At some point Sannino made the acquaintance of Fridolin Hamma (father of the better-known Walter Hamma), one of the well-heeled foreign dealers in search of fine old instruments across Italy. By around 1900 Sannino, apparently fluent in German, was helping Hamma on his violin hunts. Though Hamma may not have been the one to spark Sannino’s initial interest in violin making, this connection may well have become essential in furthering his education through the introductions it offered to violin shops and clients in northern Europe.

Sannino seems to have quickly realised that in order to compete seriously in the profession, he had to develop his own style

Sannino presumably looked up to his older local contemporaries, Postiglione and Pistucci, but he seems to have quickly realised that in order to compete seriously he had to develop his own style. By around 1910 Sannino’s work began to take on a new aspect – one closer to the 18th-century northern Italian masters than to the typically Neapolitan, simplified interpretations of the Nicolò Gagliano and Ventapane models (see this transitional example from the period). Like his close contemporaries from the north – Celeste Farotti, Gaetano Sgarabotto, and Carlo Carletti – who successfully worked in the styles of the older Italian makers from places other than their native towns, Sannino became the first southern Italian maker of his generation to look beyond local makers for inspiration.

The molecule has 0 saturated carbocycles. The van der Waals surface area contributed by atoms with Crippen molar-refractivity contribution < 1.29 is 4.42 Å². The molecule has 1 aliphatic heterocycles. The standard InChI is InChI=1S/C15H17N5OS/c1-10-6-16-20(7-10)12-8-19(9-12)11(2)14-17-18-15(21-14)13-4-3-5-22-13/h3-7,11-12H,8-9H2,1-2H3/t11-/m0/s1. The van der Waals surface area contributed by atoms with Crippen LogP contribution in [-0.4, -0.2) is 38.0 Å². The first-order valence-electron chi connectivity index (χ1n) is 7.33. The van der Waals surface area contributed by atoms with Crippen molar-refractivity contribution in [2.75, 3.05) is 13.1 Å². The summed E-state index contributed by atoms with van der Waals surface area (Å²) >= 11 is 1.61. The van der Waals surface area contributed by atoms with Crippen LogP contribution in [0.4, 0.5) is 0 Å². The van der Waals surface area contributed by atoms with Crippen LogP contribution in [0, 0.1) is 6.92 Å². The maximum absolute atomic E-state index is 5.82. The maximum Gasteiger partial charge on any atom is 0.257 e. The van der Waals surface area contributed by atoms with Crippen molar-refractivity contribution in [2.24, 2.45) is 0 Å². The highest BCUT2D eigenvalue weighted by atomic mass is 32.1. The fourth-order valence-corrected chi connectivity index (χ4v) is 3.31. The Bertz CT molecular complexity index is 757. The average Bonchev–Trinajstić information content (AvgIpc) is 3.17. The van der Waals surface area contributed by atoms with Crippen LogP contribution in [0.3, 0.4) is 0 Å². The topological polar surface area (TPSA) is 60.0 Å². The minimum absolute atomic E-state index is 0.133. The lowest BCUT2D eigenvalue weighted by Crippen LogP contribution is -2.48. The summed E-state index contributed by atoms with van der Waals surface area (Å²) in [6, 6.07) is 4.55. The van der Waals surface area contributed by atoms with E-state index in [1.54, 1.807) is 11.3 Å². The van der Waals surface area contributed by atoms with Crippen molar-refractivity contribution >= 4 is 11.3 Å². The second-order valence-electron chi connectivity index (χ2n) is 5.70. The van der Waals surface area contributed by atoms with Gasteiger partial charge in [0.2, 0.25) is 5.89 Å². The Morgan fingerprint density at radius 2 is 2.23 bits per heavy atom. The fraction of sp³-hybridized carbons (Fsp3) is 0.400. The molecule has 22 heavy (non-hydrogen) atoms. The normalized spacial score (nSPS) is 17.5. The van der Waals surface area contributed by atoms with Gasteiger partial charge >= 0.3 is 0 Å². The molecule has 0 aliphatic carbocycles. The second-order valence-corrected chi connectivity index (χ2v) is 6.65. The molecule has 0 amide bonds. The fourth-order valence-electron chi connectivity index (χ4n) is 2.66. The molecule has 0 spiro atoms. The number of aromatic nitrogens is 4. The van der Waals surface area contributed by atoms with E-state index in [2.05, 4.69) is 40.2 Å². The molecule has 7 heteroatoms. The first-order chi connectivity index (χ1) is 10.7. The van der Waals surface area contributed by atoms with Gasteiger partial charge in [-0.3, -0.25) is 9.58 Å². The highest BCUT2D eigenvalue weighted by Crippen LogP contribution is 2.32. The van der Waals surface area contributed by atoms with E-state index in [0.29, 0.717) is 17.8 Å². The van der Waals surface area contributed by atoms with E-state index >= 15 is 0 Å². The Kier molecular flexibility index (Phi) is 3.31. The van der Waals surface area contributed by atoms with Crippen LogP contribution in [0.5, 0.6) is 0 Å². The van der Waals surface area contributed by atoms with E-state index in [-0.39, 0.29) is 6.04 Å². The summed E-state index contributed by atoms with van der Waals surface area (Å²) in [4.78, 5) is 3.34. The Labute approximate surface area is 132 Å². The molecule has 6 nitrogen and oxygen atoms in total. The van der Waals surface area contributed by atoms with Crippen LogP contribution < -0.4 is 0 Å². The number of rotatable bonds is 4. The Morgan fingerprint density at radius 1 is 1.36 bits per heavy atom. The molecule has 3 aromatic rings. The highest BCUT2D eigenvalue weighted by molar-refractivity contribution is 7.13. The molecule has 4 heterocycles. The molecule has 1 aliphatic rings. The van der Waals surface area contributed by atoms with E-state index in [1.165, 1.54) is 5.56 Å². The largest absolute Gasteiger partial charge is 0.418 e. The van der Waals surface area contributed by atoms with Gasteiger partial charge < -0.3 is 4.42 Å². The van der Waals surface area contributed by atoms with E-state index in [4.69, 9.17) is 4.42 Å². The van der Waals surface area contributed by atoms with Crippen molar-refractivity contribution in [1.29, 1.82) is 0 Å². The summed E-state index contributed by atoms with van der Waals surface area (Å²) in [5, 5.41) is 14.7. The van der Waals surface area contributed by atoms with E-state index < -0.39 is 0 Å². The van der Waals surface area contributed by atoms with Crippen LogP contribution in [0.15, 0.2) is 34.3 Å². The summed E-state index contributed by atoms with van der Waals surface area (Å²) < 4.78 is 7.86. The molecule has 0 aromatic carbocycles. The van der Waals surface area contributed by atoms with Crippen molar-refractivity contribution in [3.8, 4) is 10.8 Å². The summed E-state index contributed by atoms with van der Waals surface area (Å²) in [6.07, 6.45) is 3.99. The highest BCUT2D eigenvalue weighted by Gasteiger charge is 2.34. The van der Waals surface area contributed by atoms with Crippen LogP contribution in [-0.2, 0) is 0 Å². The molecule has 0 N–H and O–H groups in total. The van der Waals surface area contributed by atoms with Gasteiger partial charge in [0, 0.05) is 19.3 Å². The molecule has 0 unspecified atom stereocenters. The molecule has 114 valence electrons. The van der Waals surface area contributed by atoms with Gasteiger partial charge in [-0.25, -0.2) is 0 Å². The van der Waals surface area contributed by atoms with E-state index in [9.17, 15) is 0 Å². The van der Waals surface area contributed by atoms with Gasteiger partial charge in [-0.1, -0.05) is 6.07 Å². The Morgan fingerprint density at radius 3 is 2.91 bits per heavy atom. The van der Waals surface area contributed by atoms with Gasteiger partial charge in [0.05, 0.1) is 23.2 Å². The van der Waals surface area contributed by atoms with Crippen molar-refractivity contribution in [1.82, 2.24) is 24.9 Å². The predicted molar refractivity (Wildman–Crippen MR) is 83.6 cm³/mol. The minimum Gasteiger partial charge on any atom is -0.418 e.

A Guadagnini copy by Sannino from the 1920s. Photos: courtesy J.& A. Beare

More photos

By around 1914 Sannino had apparently begun working in Rome. This was probably the first time a Neapolitan maker had to adapt to the influences of a different region. Whereas in Naples he faced competition from the prolific late Postiglione workshop (now in the hands of the young and industrious Alfredo Contino) as well as from the Pistucci and Armando Altavilla workshops, he should have found more professional opportunities in Rome, a larger city with more orchestras and fewer violin makers. Nonetheless, he probably often returned to his home town, continuing to use his ‘fece in Napoli’ labels, as well as producing dangerously convincing copies of the older Neapolitan makers, in particular Ventapane.

In Rome Sannino’s new competitors, the young Simone Fernando Sacconi and Enrico Politi, were enthusiastically antiquing their instruments, appealing to those clients requiring cheap alternatives to fine old Italian masterpieces. Sacconi’s perfect copies in particular must have had an influence on Sannino’s development, especially the process of aging the varnish. Sannino, however, lacked Sacconi’s knack for detailed study of classical instruments and he shunned painstaking bench imitations in favor of highly liberal interpretations of the old masters, including Guadagnini, Stradivari, Guarneri and even Pressenda. He found success with this and, unlike Sacconi, became highly prolific. His best copies of Guadagnini are convincing enough to be found masquerading as the real thing!